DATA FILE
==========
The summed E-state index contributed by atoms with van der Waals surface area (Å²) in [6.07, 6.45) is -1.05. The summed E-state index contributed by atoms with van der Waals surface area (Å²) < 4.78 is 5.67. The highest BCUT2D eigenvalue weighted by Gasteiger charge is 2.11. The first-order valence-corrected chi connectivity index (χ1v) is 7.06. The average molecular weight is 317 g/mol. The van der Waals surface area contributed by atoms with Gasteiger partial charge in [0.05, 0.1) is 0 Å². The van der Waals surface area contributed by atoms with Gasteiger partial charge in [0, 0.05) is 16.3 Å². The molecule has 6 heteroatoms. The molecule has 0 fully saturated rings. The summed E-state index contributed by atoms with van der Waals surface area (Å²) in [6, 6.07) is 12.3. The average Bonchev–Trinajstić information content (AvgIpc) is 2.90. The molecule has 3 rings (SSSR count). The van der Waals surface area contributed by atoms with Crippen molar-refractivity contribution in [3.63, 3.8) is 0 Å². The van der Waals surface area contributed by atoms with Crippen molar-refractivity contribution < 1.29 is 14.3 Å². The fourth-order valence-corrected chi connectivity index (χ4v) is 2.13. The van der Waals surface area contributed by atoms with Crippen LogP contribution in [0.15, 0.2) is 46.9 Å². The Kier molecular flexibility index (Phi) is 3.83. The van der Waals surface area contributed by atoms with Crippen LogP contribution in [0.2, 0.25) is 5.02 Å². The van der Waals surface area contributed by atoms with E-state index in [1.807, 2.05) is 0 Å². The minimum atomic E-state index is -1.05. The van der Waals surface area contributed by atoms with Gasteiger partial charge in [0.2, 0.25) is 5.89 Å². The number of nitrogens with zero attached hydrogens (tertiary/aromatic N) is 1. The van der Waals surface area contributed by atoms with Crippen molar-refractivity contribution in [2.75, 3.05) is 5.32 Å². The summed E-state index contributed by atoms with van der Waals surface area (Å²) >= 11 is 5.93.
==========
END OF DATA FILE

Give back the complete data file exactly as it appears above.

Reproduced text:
The summed E-state index contributed by atoms with van der Waals surface area (Å²) in [6.07, 6.45) is -1.05. The summed E-state index contributed by atoms with van der Waals surface area (Å²) < 4.78 is 5.67. The highest BCUT2D eigenvalue weighted by Gasteiger charge is 2.11. The first-order valence-corrected chi connectivity index (χ1v) is 7.06. The average molecular weight is 317 g/mol. The van der Waals surface area contributed by atoms with Gasteiger partial charge in [0.05, 0.1) is 0 Å². The van der Waals surface area contributed by atoms with Gasteiger partial charge in [0, 0.05) is 16.3 Å². The molecule has 6 heteroatoms. The molecule has 0 fully saturated rings. The summed E-state index contributed by atoms with van der Waals surface area (Å²) in [6, 6.07) is 12.3. The average Bonchev–Trinajstić information content (AvgIpc) is 2.90. The molecule has 3 rings (SSSR count). The van der Waals surface area contributed by atoms with Crippen molar-refractivity contribution in [3.63, 3.8) is 0 Å². The van der Waals surface area contributed by atoms with Crippen molar-refractivity contribution < 1.29 is 14.3 Å². The fourth-order valence-corrected chi connectivity index (χ4v) is 2.13. The van der Waals surface area contributed by atoms with Crippen LogP contribution in [0.15, 0.2) is 46.9 Å². The Kier molecular flexibility index (Phi) is 3.83. The van der Waals surface area contributed by atoms with Crippen LogP contribution in [0.2, 0.25) is 5.02 Å². The van der Waals surface area contributed by atoms with E-state index in [1.807, 2.05) is 0 Å². The minimum atomic E-state index is -1.05. The van der Waals surface area contributed by atoms with Gasteiger partial charge in [0.2, 0.25) is 5.89 Å². The number of nitrogens with zero attached hydrogens (tertiary/aromatic N) is 1. The van der Waals surface area contributed by atoms with Crippen molar-refractivity contribution in [2.75, 3.05) is 5.32 Å². The summed E-state index contributed by atoms with van der Waals surface area (Å²) >= 11 is 5.93.